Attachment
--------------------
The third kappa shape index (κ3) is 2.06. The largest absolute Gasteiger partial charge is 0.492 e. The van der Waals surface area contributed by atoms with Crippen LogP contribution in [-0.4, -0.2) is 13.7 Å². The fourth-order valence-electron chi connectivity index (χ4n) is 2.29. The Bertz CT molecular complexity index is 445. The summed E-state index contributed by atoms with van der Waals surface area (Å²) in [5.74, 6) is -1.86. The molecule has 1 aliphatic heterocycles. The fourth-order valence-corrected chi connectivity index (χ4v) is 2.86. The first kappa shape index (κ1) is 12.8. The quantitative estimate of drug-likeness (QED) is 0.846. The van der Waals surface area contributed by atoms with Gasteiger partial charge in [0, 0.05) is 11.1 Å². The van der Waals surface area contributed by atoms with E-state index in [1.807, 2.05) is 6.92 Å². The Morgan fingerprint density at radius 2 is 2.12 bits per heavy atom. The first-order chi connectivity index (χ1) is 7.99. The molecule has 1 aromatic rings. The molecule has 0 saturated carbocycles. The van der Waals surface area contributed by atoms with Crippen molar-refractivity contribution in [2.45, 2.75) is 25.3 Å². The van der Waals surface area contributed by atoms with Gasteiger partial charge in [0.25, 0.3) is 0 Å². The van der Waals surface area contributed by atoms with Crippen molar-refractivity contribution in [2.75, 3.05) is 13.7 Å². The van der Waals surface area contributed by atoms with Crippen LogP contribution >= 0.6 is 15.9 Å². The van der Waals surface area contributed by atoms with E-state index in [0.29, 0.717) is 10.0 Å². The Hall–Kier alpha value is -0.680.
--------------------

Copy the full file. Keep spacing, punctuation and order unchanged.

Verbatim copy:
The third kappa shape index (κ3) is 2.06. The largest absolute Gasteiger partial charge is 0.492 e. The van der Waals surface area contributed by atoms with Crippen LogP contribution in [-0.4, -0.2) is 13.7 Å². The fourth-order valence-electron chi connectivity index (χ4n) is 2.29. The Bertz CT molecular complexity index is 445. The summed E-state index contributed by atoms with van der Waals surface area (Å²) in [5.74, 6) is -1.86. The molecule has 1 aliphatic heterocycles. The fourth-order valence-corrected chi connectivity index (χ4v) is 2.86. The first kappa shape index (κ1) is 12.8. The quantitative estimate of drug-likeness (QED) is 0.846. The van der Waals surface area contributed by atoms with Gasteiger partial charge in [0, 0.05) is 11.1 Å². The van der Waals surface area contributed by atoms with E-state index in [1.807, 2.05) is 6.92 Å². The Morgan fingerprint density at radius 2 is 2.12 bits per heavy atom. The first-order chi connectivity index (χ1) is 7.99. The molecule has 1 aromatic rings. The molecule has 0 saturated carbocycles. The van der Waals surface area contributed by atoms with Crippen molar-refractivity contribution in [2.45, 2.75) is 25.3 Å². The van der Waals surface area contributed by atoms with Gasteiger partial charge in [0.25, 0.3) is 0 Å². The van der Waals surface area contributed by atoms with Crippen molar-refractivity contribution in [2.75, 3.05) is 13.7 Å². The van der Waals surface area contributed by atoms with Crippen LogP contribution >= 0.6 is 15.9 Å². The van der Waals surface area contributed by atoms with E-state index in [0.29, 0.717) is 10.0 Å². The Hall–Kier alpha value is -0.680.